Felicity Jones is on the verge of becoming a household name thanks to starring roles in the upcoming Rouge One: A Star Wars Story and Inferno. However, the movie that jump-started her Hollywood career also brought a friendship that ended too soon.
Jones was cast in 2011’s Like Crazy opposite Anton Yelchin, with whom she formed a bond offscreen until the actor’s tragic death in June after his Jeep Cherokee rolled down the driveway to his Los Angeles home and fatally pinned him to a gate. He was 27.
In an interview with The Hollywood Reporter, Jones opens up about coping with the unexpected tragedy, and shares the empathy she feels for his family.
“It’s been devastating,” Jones said. “It doesn’t feel like there’s any justice or there’s no way of understanding it, really. It’s just been a very difficult time for his family. They’re very dignified, beautiful people. He was just like no one else. He really was a unique soul.”
The 32-year-old actress clearly takes her relationships with friends and family seriously. According to director Ron Howard, Jones almost rejected a role in Inferno — the latest book-to-film thriller chronicling the adventures of The Da Vinci Code symbologist Robert Langdon (Tom Hanks) — so she could be present for the birth of her brother’s child.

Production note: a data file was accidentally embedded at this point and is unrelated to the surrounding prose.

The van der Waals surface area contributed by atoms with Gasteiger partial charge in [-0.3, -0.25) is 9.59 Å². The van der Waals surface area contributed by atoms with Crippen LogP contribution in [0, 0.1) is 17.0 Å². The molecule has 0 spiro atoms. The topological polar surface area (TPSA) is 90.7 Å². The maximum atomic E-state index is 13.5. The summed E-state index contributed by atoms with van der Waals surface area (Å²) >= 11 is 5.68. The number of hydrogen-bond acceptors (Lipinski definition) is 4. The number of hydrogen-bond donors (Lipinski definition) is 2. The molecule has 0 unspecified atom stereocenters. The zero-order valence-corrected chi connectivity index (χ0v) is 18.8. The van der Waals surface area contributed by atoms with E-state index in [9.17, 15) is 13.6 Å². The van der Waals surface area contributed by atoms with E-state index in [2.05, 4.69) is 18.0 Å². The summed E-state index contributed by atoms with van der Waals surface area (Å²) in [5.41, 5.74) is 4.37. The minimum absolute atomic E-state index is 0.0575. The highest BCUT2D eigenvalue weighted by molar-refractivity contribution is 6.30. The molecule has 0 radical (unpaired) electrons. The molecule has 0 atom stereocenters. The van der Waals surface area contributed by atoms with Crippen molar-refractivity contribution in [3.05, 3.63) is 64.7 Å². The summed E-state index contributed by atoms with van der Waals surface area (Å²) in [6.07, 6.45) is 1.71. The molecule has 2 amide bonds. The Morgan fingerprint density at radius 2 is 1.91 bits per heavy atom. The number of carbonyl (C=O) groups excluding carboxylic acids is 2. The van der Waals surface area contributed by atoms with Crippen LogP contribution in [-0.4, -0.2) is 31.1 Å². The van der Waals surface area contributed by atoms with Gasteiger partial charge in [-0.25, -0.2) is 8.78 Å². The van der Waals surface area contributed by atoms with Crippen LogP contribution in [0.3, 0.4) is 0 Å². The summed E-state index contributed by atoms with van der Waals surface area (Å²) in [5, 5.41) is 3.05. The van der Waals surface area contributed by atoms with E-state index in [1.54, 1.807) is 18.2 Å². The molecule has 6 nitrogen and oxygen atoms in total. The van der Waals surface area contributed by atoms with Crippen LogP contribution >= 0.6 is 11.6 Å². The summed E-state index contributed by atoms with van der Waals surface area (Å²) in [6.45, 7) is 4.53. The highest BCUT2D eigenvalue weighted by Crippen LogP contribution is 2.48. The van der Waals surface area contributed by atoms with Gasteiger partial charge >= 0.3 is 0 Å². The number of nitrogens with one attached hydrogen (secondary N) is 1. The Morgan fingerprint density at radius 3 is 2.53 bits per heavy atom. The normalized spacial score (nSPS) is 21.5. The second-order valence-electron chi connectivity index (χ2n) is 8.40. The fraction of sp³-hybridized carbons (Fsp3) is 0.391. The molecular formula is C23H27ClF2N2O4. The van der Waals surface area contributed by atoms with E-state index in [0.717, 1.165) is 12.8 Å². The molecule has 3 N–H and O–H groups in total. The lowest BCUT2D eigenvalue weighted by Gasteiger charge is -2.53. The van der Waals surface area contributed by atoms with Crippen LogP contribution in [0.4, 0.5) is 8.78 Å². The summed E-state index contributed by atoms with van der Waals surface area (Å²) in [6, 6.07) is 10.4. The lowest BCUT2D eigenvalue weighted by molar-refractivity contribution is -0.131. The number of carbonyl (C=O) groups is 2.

“The whole contract turned on whether she could have a certain set number of days off when her brother’s wife was having a baby,” explains Howard, who hoped to cast Jones in the film after seeing her Oscar-nominated performance as Jane Hawking in The Theory of Everything. “She was going to blow the movie if we couldn’t rearrange the schedule and let that happen.”
In fact, Jones has taken great steps to put her career, and priorities, in perspective. Although she’s been acting since she was 12, she made sure to focus on her education first and viewed acting as more of a hobby than a career path while growing up.
“I don’t think my parents would have let me go straight into acting full time when I was 12,” she tells THR. “I do like to have balance, naturally, as an individual.”
Things have worked out just fine, though. Aside from Inferno, she also appears in the surreal, fantasy-themed drama A Monster Calls, which opens in limited release in December. And then there’s Rogue One — the first standalone film in Star Wars‘ expanded universe — in which she plays a street delinquent turned Rebel Alliance hero. That’s out on Dec. 16 and could catapult her to a new level of fame.
But don’t expect that fame to faze her, or get to her head.
“She’s not seduced by the business,” Ralph Fiennes, who directed Jones in 2013’s The Invisible Woman, says of the actress. “She’s not going to allow herself to be hoovered up by any old film just because it looks like an opportunity. She seems to choose very cleverly.”